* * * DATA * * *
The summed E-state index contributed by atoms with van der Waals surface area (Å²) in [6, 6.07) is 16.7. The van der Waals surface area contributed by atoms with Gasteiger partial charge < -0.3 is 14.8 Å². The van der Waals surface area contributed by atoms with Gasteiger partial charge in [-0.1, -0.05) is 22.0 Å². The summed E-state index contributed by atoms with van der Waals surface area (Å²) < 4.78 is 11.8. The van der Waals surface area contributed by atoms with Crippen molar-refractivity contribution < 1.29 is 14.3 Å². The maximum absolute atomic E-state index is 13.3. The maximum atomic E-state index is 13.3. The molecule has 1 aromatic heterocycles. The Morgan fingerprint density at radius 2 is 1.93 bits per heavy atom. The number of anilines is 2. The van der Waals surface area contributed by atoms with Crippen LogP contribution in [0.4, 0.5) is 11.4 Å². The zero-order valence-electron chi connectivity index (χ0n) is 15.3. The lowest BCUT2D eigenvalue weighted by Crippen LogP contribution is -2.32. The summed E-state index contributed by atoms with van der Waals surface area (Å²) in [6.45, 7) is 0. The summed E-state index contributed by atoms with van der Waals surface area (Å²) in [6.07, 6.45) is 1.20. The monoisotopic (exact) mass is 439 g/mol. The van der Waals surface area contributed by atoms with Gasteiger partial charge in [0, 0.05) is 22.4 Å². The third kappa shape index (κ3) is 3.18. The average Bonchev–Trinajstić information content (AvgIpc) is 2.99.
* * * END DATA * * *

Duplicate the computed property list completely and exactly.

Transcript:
The summed E-state index contributed by atoms with van der Waals surface area (Å²) in [6, 6.07) is 16.7. The van der Waals surface area contributed by atoms with Gasteiger partial charge < -0.3 is 14.8 Å². The van der Waals surface area contributed by atoms with Gasteiger partial charge in [-0.1, -0.05) is 22.0 Å². The summed E-state index contributed by atoms with van der Waals surface area (Å²) < 4.78 is 11.8. The van der Waals surface area contributed by atoms with Crippen molar-refractivity contribution < 1.29 is 14.3 Å². The maximum absolute atomic E-state index is 13.3. The maximum atomic E-state index is 13.3. The molecule has 1 aromatic heterocycles. The Morgan fingerprint density at radius 2 is 1.93 bits per heavy atom. The number of anilines is 2. The van der Waals surface area contributed by atoms with Crippen LogP contribution in [0.4, 0.5) is 11.4 Å². The zero-order valence-electron chi connectivity index (χ0n) is 15.3. The lowest BCUT2D eigenvalue weighted by Crippen LogP contribution is -2.32. The summed E-state index contributed by atoms with van der Waals surface area (Å²) in [6.45, 7) is 0. The summed E-state index contributed by atoms with van der Waals surface area (Å²) in [6.07, 6.45) is 1.20. The monoisotopic (exact) mass is 439 g/mol. The van der Waals surface area contributed by atoms with Gasteiger partial charge in [0, 0.05) is 22.4 Å². The third kappa shape index (κ3) is 3.18. The average Bonchev–Trinajstić information content (AvgIpc) is 2.99.